Fire crews  confident south coast towns safe from blaze
Source and Copyright: ABC News)

The New South Wales Rural Fire Service (RFS) is confident a bushfire in the Shoalhaven region in thestate’s south will not encroach on any more towns in the region. The bushfire is still burning on a 45 kilometre front, with morethan 550 firefighters and 11 aircraft being used to battle the blaze today.
RFS regional Superintendent Peter Ryan says firefighters are continuing to closely monitor one fire at Sassafras, south-west ofNowra. However, he says unless the wind changes direction tomorrow, the bushfire should not threaten the Nowra township. “It’s a fair way out, we have crews there but again they’re workingwith air support to ensure that those places are protected,” he said. If anything does get away they can jump on it straight away andensure that farms in that little village is fully protected.” 
The New South Wales Rural Fire Service Commissioner, Phil Koperberg, says firefighters hope to have nearly all of the firesstill burning across the state contained over the weekend. He says of the 80 fires scattered across New South Wales, around64 are within containment lines. Apart from the Shoalhaven, the Cataract catchment fires in theIllawarra, and blazes in the Nattai, south-west of Sydney and Bulga in the Hunter Valley, continue to keepfirefighters busy. Commissioner Koperberg says despite the encouraging signs, thereis a big difference between contained and out.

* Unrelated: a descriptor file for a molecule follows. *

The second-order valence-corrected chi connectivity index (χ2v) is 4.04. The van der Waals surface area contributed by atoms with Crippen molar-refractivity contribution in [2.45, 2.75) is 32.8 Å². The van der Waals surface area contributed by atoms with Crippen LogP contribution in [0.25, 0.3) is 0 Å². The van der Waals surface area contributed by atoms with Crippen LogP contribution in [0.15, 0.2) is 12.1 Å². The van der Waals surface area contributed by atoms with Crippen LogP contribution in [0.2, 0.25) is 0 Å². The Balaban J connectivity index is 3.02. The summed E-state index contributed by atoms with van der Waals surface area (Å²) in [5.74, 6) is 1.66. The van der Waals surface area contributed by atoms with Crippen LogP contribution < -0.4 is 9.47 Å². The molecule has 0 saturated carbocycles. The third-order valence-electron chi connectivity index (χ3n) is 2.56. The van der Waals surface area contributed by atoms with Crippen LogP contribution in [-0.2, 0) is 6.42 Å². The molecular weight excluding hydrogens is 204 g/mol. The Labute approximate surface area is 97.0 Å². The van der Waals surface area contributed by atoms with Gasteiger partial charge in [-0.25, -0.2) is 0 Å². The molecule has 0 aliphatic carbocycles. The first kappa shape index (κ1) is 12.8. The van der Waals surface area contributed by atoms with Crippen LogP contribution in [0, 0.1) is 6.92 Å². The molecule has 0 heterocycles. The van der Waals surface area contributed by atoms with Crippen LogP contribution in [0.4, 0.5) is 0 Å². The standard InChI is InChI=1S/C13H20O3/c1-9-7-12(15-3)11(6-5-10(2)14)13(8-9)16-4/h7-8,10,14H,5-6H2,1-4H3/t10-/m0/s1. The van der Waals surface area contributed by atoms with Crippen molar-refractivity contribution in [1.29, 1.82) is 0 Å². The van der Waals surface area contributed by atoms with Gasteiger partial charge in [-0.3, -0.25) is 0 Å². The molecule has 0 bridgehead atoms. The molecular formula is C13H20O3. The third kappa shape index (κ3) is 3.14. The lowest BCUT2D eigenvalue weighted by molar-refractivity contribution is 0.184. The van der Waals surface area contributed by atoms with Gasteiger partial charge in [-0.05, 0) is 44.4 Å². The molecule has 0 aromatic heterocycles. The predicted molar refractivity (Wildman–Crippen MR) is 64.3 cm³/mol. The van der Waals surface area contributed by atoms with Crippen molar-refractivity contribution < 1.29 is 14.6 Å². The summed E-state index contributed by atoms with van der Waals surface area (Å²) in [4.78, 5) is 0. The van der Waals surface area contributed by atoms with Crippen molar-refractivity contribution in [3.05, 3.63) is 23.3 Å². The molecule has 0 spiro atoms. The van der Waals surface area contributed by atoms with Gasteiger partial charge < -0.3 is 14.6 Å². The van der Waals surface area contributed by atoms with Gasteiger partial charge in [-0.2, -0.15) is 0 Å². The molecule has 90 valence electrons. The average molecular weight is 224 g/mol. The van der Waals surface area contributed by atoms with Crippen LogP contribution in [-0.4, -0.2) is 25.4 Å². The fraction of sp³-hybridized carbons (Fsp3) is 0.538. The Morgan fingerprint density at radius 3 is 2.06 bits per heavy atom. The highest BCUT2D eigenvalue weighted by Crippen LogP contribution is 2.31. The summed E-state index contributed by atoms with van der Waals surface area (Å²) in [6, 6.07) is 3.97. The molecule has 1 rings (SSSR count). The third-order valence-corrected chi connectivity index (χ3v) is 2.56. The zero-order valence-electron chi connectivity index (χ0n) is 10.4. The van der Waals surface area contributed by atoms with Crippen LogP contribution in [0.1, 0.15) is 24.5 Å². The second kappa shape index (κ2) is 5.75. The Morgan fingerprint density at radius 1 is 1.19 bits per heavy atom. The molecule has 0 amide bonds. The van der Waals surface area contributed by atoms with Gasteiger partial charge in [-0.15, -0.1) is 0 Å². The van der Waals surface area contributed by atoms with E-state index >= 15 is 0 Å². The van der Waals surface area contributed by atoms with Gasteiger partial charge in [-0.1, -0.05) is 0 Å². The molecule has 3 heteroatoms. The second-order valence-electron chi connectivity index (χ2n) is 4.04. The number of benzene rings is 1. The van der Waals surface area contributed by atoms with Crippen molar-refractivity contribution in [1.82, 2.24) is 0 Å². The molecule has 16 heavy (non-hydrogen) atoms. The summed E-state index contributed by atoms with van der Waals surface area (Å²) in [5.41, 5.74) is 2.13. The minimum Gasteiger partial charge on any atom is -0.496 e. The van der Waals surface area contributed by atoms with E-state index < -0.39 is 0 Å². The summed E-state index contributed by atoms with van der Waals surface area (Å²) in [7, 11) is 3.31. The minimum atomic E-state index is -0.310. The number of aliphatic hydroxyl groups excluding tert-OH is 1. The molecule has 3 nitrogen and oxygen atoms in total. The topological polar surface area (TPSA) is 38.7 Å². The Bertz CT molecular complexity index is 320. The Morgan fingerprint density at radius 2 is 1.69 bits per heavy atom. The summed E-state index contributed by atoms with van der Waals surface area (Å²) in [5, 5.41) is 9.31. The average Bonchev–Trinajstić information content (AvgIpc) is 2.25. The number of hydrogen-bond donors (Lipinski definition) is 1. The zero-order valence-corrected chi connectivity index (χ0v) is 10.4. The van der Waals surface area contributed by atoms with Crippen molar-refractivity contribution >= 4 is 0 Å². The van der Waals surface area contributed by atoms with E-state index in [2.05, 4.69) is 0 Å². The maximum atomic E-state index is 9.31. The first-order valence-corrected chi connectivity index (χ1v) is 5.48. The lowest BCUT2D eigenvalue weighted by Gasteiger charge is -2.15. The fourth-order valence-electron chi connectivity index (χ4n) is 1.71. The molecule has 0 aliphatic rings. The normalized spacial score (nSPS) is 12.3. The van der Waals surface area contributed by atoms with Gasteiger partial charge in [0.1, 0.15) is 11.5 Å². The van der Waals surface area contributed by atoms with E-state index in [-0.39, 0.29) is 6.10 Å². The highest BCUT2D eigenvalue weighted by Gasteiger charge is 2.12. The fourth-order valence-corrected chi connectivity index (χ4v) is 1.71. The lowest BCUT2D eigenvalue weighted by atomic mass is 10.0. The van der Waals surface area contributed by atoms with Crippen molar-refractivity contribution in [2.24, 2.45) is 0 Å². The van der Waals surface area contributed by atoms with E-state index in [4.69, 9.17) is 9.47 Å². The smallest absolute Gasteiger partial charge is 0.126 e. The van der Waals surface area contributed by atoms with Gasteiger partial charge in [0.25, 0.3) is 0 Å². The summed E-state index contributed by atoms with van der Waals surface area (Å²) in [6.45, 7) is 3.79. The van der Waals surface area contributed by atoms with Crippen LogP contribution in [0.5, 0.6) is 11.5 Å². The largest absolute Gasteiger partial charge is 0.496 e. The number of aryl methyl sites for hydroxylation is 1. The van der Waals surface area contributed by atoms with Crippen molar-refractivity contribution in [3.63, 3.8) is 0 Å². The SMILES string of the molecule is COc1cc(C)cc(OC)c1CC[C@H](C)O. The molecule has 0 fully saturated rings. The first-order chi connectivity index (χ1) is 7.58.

“Contained simply means that the spread of fire has been halted but that the fires are still burning withincontainment lines and that the areas have not been mopped up,” he said. 
“And it’s the mopping up process which is extraordinarily time consuming.” Meanwhile, the National Parks and Wildlife Service is warning peopleto stay away from bushfire affected areas of the Royal National Park south of Sydney which re-opens tomorrow.
A number of picnic areas and beaches will be open to the public,although all walking trails will remain closed due to a park-wide total fire ban. Director for the region Bob Conroy says heavy fines will be imposed ifpeople enter areas of the park which remain closed.
“I would warn people against that,” he said. “There’s a great danger that trees that have been damaged by the firemay fall over in the next couple of weeks.” 
The New South Wales Government has announced new measures to increase protection for the community against bushfires. Under the changes, local councils will be required to consult theRural Fire Service on any development proposals for bushfire prone areas.  The Rural Fire Service is also getting greater powers to enter lands tocarry out hazard reduction operations required under the local bushfire plan but not carried out, and that will be at the landholder’sexpense.